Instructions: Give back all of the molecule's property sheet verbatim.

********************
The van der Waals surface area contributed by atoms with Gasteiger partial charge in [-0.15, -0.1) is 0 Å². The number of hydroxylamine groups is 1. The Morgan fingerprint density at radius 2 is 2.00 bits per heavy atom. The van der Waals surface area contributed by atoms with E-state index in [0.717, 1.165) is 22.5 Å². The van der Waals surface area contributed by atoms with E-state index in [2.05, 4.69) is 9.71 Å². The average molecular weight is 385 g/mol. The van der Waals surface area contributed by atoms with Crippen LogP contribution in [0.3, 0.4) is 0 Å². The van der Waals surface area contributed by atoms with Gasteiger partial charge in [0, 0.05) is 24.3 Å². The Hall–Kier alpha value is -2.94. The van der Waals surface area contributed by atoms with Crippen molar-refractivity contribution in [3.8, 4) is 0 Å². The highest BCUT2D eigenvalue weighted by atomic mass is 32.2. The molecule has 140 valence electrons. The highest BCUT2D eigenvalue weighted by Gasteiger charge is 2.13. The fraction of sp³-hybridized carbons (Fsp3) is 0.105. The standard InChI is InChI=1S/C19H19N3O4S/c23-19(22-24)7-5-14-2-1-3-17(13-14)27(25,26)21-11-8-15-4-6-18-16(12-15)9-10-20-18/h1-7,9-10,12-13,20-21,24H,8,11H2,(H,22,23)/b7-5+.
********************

The van der Waals surface area contributed by atoms with Gasteiger partial charge in [-0.15, -0.1) is 0 Å². The number of hydroxylamine groups is 1. The Morgan fingerprint density at radius 2 is 2.00 bits per heavy atom. The van der Waals surface area contributed by atoms with E-state index in [0.717, 1.165) is 22.5 Å². The van der Waals surface area contributed by atoms with E-state index in [2.05, 4.69) is 9.71 Å². The average molecular weight is 385 g/mol. The van der Waals surface area contributed by atoms with Crippen LogP contribution in [0.3, 0.4) is 0 Å². The van der Waals surface area contributed by atoms with Gasteiger partial charge in [0, 0.05) is 24.3 Å². The Hall–Kier alpha value is -2.94. The van der Waals surface area contributed by atoms with Crippen molar-refractivity contribution in [3.8, 4) is 0 Å². The highest BCUT2D eigenvalue weighted by atomic mass is 32.2. The molecule has 140 valence electrons. The highest BCUT2D eigenvalue weighted by Gasteiger charge is 2.13. The fraction of sp³-hybridized carbons (Fsp3) is 0.105. The standard InChI is InChI=1S/C19H19N3O4S/c23-19(22-24)7-5-14-2-1-3-17(13-14)27(25,26)21-11-8-15-4-6-18-16(12-15)9-10-20-18/h1-7,9-10,12-13,20-21,24H,8,11H2,(H,22,23)/b7-5+.